One month prior to the riots I was in a takeaway food shop on Ridley Road market, Dalston, just metres from where a hastily convened mob would later storm the Kingsland shopping centre in an attempt to ransack its shops. For lack of something to read while waiting for my fast food I perused a large pile of glossy brochures for club nights stacked next to the till. I found myself strangely fascinated by one in particular: ‘Ping Me Baby’, it read, is the nightclub for blackberry owners:
ANYBODY WHO IS ANYBODY HAS A BLACKBERRY AND THEY SHOULD BE AWARDED!!!!!! SO ON FRIDAY 22ND JULY PING ME BABY IS BACK WITH THE MASSIVE FREE BLACKBERRY PARTY!!!! EVERYBODY WITH A BLACKBERRY IS 1000% FREE B4 11PM (£5 WITHOUT) .... THIS IS GUARANTEED TO BE A ROADBLOCK AFFAIR & IF YOU'RE CELEBRATING ANYTHING GIVE US A CALL NOW FOR SOME GREAT DEALS. SEE YOU THERE!!!! FREE B4 11PM WITH A BLACKBERRY OR £5 WITHOUT
The reason there is an independent club night dedicated to Blackberry owners (rather than convened as a marketing strategy by the company) is that there is a critical mass of users in central London and this group constitutes a particular economic body. BBM is a free – unlimited – messaging application and in this sense represents a ‘value’ option for mobile communication. It allows users to send one-to-many messages to their network of contacts. This is the equivalent of a fixed price buffet and, in a similar way, a cheap industrially produced meal – of the sort that I was buying at the chicken shop and which the attendees of Ping me Baby! eat too. It implies consumers of lesser means. We know that Blackberry handsets are the smartphone of choice for the majority of British teens – 37% according to an Ofcom study conducted in same month as the unrest?1 During the riots we were informed that the government was in frantic talks with the makers of Blackberry (RIM) about limiting its service in order to restore public order. One wonders if they are now taking the time to access their customer statistics in order to understand which ‘public’ was acting.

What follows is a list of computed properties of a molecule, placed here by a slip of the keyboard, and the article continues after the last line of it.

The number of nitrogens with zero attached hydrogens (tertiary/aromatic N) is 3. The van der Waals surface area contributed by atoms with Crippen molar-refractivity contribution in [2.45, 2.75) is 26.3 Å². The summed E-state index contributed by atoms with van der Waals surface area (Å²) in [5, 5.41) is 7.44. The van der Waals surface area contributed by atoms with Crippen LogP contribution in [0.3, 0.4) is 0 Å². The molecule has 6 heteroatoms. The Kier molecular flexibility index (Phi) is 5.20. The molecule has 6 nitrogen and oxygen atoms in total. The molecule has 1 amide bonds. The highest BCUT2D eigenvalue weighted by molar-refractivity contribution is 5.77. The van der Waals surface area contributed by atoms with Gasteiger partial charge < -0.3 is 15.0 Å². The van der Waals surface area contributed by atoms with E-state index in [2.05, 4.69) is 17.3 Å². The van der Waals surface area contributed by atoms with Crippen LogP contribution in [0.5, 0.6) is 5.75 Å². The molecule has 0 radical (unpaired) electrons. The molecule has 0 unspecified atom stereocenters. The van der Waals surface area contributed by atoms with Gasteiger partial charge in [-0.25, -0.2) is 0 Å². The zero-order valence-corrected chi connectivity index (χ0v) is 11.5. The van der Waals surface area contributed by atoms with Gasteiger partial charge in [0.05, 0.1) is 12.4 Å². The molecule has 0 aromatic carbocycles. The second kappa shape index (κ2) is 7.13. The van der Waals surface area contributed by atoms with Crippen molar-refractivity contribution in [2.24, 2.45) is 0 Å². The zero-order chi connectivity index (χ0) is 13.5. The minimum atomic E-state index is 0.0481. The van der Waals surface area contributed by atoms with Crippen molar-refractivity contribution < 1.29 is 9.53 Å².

Blackberry/BBM is a consumer choice that, as the existence of a club night suggests, is a potential identity – one defined by the unlimited satisfaction of a desire (to communicate by text) available to those with limited financial means and the willingness to create a social network mediated by a branded consumer apparatus. The club night worked in this manner: free entry to a carnival space for Blackberry owners, pay to play for the rest. In fact, the riots operated in a similar fashion. In material terms the closed network of the BBM is what allowed mobs to come together almost instantaneously. Yet, underlying/ subtending the radical social intensity of this phenomenon was the functional logic of consumer-technological society – physically manifest in the kind of phones in people’s pockets and present in their desires. Note, for instance, the apparent Freudian-slip in the advertising text: the author probably means to say that blackberry owners ‘should be rewarded’. Instead, the grammatical structure indicates that blackberrys should be ‘awarded’ to people who already own them! We need not be surprised that the rioters chose to loot electronic goods instead of smashing banks.
After some research it became clear than the club night was named after a song by a contemporary urban/rnb singer. It’s not clear if he was employed by Blackberry to create the song, if he is courting them so they might licence his music, or if he is adopting a viral marketing strategy to piggyback off consumers' identification with their mobile phones. The lack of clarity on this issue is symptomatic of viral marketing – either its practice or its influence. This discovery seems to suggest that the advent of viral marketing has in some way brought about the birth of viral looting. The announcement that it would a ‘roadblock affair’ seems less hyperbolic than the marketers first intended.